The German Commissioner, Oettinger

Earlier this week Germany’s appointment to the Commission, Gunther Oettinger, allocated the Digital Economy portfolio blotted his copybook by blaming the celebrity victims of a porn leak as stupid prior to his EP confirmation hearings, at which he also didn’t do too well. However, if second division, and appointed for domestic reasons, he isn’t the only one.

Oettinger was previously a Vice President in the Commission and held the energy portfolio. Prior to that he was the Prime Minister of Baden-Wurtemburg; he is a member of the Chrstian Democratic Union, and thus the EPP, the largest party in the EP and the same as Juncker.. His behaviour over the last month or so can be observed via two articles from the well informed Komopolito, from the first and contemporary post, we have the following quote,

I think that giving him the digital portfolio in the European Commission may have been Juncker’s biggest political mistake so far. It has only been a few months and he created all sorts of scandals – most of them a little bit under the radar of the media. However, he regularly oversteps his mandate, he does not seem to be independent from the position of the German government (Juncker has repeatedly called for a truly independent Commission!), he alienates the people that care about the development of a digital single market and his rhetoric has become insulting. His EP hearing was already a disaster, very vague and painful to watch.

Diginomia, also reviews Oettinger’s short term record in an article that criticises his knowledge over his portfolio. Their correspondent points out that Reding & Kroes’s portfolio has been broken up and that thankfully Oettinger has no responsibility for either privacy nor for the digital single market and we can see from the history of Britain’s Digital Economy Act that subject matter ignorance leads to bad laws. What remains of the digital affairs portfolio is copyright reform, and once more the auguries are not good. Germany’s copyright laws take the side of old media against the new, by for example creating a tax liability to be paid by search engines for news snippets. Outlaw reviews his likely agenda , that of copyright reform, and the influence of his German background. Germany’s politics, as is the case in the UK, is heavily influenced by the Murdoch business model, the reinforcing nexus of media ownership, politics, power and money albeit dominated by an alternative commercial player. In parts of Europe, it would seem that the interests of “old media” are powerfully championed, characterised as European content interests versus the primarily US owned new media companies, with citizen interests as collateral damage.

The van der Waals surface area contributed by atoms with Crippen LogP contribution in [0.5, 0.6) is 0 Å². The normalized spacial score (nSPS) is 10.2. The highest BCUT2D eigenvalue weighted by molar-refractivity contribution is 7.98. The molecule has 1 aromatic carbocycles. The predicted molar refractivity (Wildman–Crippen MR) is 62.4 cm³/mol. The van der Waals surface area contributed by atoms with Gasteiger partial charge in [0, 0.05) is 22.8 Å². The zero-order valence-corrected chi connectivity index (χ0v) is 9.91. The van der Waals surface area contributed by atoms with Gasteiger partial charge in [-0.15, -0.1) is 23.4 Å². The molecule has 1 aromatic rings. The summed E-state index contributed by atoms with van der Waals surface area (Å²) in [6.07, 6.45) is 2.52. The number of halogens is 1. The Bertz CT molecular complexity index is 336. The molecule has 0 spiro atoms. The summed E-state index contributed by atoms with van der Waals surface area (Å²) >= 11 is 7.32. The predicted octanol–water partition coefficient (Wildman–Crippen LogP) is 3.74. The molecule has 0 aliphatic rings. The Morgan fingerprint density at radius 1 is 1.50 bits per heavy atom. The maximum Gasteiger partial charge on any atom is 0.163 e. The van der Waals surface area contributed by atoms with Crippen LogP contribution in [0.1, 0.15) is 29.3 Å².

Kosmpolito talks of Oettinger’s original appointment in 2009, strongly suggesting that the decision was not based on a desire to maximise Germany’s intellectual leadership and moral authority in the Commission, but as I say this wouldn’t have been the first time a European government had taken such decisions. It would seem that he was a political liability, and kicked out of touch, a bit like his British Commission contemporary, Peter Mandleson.

Perhaps we should be grateful, that the biggest countries don’t send their 1st division to the Commission. It leaves room for growth in the European Parliament.

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